Back to the remoting setup:

The remoting framework will now be listening to OnBeforeChildProcessLaunch events. Whenever a render process is launched, it will set up named pipe streams and add their names to the child process' command line. In the child process, CfxRemoting.ExecuteProcess() will detect those pipe names and connect back to the server process. It will then pass control flow into the browser process and block. The browser process will pickup and pass control flow into the application defined RenderProcessStartup callback function previously passed into CfxRuntime.Initialize().

The callback has the following signature:

        internal static int RenderProcessStartup(CfrRuntime remoteRuntime) {

You can think of it as if the render process main thread, going through CfxRemoting.ExecuteProcess(), ends up here. Of course, since those are two separate processes, not the render thread itself will enter this function. It's a threadpool thread from the browser process triggered by an IPC message that does the work here, while the render main thread waits on a monitor in the render process until this function returns. If any function on the Cfr* proxy classes is called from inside the scope of this callback, another IPC message will be sent back to the render process and cause the render process to be pulsed and do the work.

var processHandler = new CfrRenderProcessHandler(remoteRuntime);

All Cfr* classes take a CfrRuntime argument in the constructor (if they have one) because the object has to know to which render process it belongs. It is a proxy for the CfxRuntime functions in the render process. Every render process to be started gets it's own CfrRuntime object in the browser process, which will be passed into this startup function. For this to work, you have to call remoteRuntime.ExecuteProcess() at the end of the startup function, which will cause CfxRuntime.ExecuteProcess() to be called in the render process . But first let's setup something useful to do with the remoting framework.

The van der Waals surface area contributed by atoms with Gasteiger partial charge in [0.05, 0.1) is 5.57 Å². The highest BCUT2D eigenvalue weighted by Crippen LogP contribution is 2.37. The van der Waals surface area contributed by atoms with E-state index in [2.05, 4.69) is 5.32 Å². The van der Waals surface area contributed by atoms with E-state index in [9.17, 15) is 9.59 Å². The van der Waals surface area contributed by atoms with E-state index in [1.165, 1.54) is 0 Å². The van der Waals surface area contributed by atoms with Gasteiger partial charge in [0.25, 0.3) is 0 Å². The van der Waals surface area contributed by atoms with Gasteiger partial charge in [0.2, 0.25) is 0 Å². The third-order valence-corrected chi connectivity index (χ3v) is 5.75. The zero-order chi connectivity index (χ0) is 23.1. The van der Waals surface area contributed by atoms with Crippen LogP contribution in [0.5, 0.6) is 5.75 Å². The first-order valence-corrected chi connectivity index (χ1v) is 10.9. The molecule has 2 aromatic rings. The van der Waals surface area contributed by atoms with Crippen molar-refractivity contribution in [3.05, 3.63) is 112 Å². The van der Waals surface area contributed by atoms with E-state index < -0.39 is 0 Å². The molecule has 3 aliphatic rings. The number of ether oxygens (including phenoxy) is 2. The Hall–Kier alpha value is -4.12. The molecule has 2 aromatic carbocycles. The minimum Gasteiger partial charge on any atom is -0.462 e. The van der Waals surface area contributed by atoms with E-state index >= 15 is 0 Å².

We want to listen to render process handler events: for example, we want to be notified when a browser object is created in the render process.

        internal static int RenderProcessStartup(CfrRuntime remoteRuntime) {

            var processHandler = new CfrRenderProcessHandler(remoteRuntime);
            processHandler.OnBrowserCreated += processHandler_OnBrowserCreated;
            var app = new CfrApp(remoteRuntime);
            app.GetRenderProcessHandler += (sender, e) => { e.SetReturnValue(processHandler); };

            return remoteRuntime.ExecuteProcess(app);
        }

        static void processHandler_OnBrowserCreated(object sender, CfrOnBrowserCreatedEventArgs e) {

            var context = e.Browser.MainFrame.V8Context;
            CfrV8Value retval;
            CfrV8Exception exception;
            context.Eval("return 'Hello V8'", out retval, out exception);

            CfrDomVisitor visitor = new CfrDomVisitor(e.RemoteRuntime);
            visitor.Visit += visitor_Visit;
            e.Browser.MainFrame.VisitDom(visitor);

        }

        static void visitor_Visit(object sender, CfrDomVisitorVisitEventArgs e) {
            if(e.Document.Body.HasChildren)
                Console.WriteLine("DOM document body has children!");
        }

Those are some examples for things you can do with the remoting framework. Basically, you can access the whole CEF API in the render process without splitting your application's logic.

Note that remoteRuntime.ExecuteProcess(app) will execute on the render thread. Also processHandler_OnBrowserCreated() and visitor_Visit, while running on a threadpool thread in the browser process, will maintain affinity with the render thread, so calls like context.Eval() and e.Browser.MainFrame.VisitDom(visitor) will actually run on the main thread in the render process.

Remember that render processes are volatile and so are all Cfr* objects created for them. A render process may get killed by the browser process at any time, for instance when you navigate from one URL to another. You have to keep that in mind when designing application logic around the remoting API. For an example about how to use this in a sensible way, check the code for the ChromiumWebBrowser control. It takes advantage of the remoting API to provide functionality like injection of javascript functions with C# callback and access to the DOM.

Updated